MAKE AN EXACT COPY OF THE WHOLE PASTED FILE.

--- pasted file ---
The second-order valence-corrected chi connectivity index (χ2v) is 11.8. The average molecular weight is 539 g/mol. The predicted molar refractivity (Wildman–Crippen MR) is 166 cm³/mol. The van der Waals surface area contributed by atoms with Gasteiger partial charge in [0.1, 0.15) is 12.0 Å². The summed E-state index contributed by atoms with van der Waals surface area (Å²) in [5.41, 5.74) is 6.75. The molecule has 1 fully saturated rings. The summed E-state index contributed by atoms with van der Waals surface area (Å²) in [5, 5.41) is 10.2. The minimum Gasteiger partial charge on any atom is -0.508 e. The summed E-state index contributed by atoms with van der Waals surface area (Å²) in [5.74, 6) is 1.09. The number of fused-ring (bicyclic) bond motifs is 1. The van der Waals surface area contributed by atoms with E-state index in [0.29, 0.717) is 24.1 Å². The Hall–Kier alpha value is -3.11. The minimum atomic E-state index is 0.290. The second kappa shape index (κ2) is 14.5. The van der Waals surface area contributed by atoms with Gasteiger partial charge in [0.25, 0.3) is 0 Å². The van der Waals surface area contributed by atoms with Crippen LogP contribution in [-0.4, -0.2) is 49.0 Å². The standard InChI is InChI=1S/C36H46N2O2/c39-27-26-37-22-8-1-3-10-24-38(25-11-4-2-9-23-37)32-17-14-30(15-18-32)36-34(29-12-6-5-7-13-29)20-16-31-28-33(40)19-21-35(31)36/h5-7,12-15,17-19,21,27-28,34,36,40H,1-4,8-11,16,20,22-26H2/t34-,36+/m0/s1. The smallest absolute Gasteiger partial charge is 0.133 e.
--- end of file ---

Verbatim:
The second-order valence-corrected chi connectivity index (χ2v) is 11.8. The average molecular weight is 539 g/mol. The predicted molar refractivity (Wildman–Crippen MR) is 166 cm³/mol. The van der Waals surface area contributed by atoms with Gasteiger partial charge in [0.1, 0.15) is 12.0 Å². The summed E-state index contributed by atoms with van der Waals surface area (Å²) in [5.41, 5.74) is 6.75. The molecule has 1 fully saturated rings. The summed E-state index contributed by atoms with van der Waals surface area (Å²) in [5, 5.41) is 10.2. The minimum Gasteiger partial charge on any atom is -0.508 e. The summed E-state index contributed by atoms with van der Waals surface area (Å²) in [5.74, 6) is 1.09. The number of fused-ring (bicyclic) bond motifs is 1. The van der Waals surface area contributed by atoms with E-state index in [0.29, 0.717) is 24.1 Å². The Hall–Kier alpha value is -3.11. The minimum atomic E-state index is 0.290. The second kappa shape index (κ2) is 14.5. The van der Waals surface area contributed by atoms with Gasteiger partial charge in [0.25, 0.3) is 0 Å². The van der Waals surface area contributed by atoms with Crippen LogP contribution in [-0.4, -0.2) is 49.0 Å². The standard InChI is InChI=1S/C36H46N2O2/c39-27-26-37-22-8-1-3-10-24-38(25-11-4-2-9-23-37)32-17-14-30(15-18-32)36-34(29-12-6-5-7-13-29)20-16-31-28-33(40)19-21-35(31)36/h5-7,12-15,17-19,21,27-28,34,36,40H,1-4,8-11,16,20,22-26H2/t34-,36+/m0/s1. The smallest absolute Gasteiger partial charge is 0.133 e.